Tight Race Seen in Kenya's Elections With Opposition Turnout KeyBy
Run-off possible if opposition mobilizes voters, Verisk says
IMF has warned potential instability may slow economic growth
The outcome of Kenya’s election pitting President Uhuru Kenyatta against a former prime minister will be close and may involve a run-off vote if turnout in opposition strongholds is high, according to analysts Verisk Maplecroft.
While opposition support is seen as depressed due to “disillusionment” with main candidate Raila Odinga, the ex-premier who failed in three previous presidential bids, he can still force a run-off if enough supporters are mobilized to cast ballots, Emma Gordon, senior analyst at the Bath, England-based risk consultancy, said in a report.
Kenyatta and Odinga have near-equal support among ethnic voting blocs, Gordon said, and if opposition supporters defy expectations and raise turnout in swing counties by 10 percent on Aug. 8, that would spur a follow-up vote. “Kenyatta is unlikely to win by more than 10 percent,” according to Gordon. “This explains why the race appears so tight.”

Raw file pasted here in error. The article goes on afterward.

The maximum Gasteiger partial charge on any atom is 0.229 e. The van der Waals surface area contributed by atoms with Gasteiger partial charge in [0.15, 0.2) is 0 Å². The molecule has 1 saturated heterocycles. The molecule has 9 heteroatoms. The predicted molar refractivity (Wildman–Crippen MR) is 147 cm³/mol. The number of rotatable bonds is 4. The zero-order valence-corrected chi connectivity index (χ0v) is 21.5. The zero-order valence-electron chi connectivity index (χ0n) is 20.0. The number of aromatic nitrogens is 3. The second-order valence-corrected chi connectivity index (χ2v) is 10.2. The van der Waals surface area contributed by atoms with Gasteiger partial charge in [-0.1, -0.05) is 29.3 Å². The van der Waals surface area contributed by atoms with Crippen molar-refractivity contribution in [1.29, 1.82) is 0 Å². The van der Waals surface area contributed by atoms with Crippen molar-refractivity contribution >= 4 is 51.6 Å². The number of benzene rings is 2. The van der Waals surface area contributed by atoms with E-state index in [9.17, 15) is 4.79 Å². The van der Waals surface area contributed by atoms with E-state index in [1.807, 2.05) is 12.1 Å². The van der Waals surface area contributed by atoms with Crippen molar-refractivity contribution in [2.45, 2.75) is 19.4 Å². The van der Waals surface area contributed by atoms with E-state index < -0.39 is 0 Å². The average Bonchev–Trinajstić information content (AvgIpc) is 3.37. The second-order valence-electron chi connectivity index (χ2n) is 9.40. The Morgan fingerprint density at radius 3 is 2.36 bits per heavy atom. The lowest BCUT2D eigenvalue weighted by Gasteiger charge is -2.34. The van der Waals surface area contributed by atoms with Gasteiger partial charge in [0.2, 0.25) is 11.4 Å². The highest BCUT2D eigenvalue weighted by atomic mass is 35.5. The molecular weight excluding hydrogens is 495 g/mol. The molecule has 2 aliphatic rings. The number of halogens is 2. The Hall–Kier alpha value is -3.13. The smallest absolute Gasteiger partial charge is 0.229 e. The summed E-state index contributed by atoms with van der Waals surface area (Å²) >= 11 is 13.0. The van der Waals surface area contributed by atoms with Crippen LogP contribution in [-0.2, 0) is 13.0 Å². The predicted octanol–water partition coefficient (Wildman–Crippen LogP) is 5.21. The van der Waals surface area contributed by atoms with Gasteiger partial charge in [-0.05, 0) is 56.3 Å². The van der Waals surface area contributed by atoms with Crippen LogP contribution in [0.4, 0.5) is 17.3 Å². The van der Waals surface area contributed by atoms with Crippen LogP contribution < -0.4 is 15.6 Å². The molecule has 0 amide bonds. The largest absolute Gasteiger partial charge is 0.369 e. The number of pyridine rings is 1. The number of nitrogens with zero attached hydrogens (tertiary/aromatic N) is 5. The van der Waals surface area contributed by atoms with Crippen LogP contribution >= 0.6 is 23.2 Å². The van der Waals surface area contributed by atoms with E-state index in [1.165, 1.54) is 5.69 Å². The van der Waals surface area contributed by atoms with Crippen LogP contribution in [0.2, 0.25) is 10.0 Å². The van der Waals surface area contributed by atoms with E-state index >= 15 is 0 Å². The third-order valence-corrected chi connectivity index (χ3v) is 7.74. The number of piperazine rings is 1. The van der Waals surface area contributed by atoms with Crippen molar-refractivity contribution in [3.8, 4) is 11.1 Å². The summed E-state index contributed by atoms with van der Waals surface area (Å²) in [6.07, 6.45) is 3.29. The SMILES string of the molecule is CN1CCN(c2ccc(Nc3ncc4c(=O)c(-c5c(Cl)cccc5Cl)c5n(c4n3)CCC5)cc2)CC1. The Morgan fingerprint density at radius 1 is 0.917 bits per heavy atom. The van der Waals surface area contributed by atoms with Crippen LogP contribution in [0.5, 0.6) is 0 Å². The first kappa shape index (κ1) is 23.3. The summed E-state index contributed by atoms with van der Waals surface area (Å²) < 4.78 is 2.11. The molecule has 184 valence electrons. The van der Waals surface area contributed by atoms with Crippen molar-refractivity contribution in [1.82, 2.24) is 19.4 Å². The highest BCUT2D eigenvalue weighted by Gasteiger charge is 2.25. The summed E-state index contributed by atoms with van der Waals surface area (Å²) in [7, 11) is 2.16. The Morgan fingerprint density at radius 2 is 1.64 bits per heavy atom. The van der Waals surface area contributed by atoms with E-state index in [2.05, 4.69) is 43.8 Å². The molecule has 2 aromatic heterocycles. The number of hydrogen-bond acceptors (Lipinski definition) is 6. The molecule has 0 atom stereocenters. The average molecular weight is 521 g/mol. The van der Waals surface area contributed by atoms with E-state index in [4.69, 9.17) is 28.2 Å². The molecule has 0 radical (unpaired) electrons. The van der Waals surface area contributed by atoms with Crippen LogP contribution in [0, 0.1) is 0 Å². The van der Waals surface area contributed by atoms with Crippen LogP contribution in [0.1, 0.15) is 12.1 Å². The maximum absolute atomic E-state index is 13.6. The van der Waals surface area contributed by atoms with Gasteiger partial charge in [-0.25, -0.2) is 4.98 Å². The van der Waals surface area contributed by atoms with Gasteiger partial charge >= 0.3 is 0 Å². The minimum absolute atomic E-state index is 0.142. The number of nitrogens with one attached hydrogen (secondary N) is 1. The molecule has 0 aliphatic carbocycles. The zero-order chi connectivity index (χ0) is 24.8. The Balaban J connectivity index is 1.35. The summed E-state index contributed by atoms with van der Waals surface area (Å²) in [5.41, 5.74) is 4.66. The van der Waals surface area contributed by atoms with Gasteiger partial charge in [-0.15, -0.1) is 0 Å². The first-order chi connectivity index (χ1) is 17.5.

Violence surrounding Kenyan elections make them fractious times for investors. The International Monetary Fund has warned the vote may result in slower growth in the $69.4 billion economy this year. The Washington-based lender cut its 2017 growth forecast to 5.3 percent from 6.1 percent, citing heightened political instability during elections. Contested results from an election a decade ago sparked two months of ethnic violence that left at least 1,100 people dead.
Kenyatta, 55, won 50.07 percent of the vote in the 2013 election, beating Odinga, who also came second to former President Mwai Kibaki in 2007. The opposition alleged both votes were rigged. Gordon said a Kenyatta victory will probably “spark urban rioting in key opposition hot spots,” albeit at “levels only slightly higher than seen in 2013.”
Pollster Ipsos Kenya said Kenyatta and his deputy William Ruto have been unable to expand their support base to more than 50 percent since 2013. That points to an outcome that “will be pretty close if voting is based on ethnicity,” Tomas Wolf, an Ipsos researcher, said in a May 19 interview.
Ahmed Salim, an analyst with Dubai-based Teneo Strategy, said earlier this month that public discontent over rising cost of living in Kenya, which is currently seeing shortages of milled corn, a staple, could help Odinga’s five-party alliance make electoral gains and force a run-off.
“There is still scope for Odinga to eat into Kenyatta’s vote,” Gordon said. “However, turnout and the massive Jubilee mobilization in swing counties are most likely to allow Kenyatta to win a narrow victory in the first round.”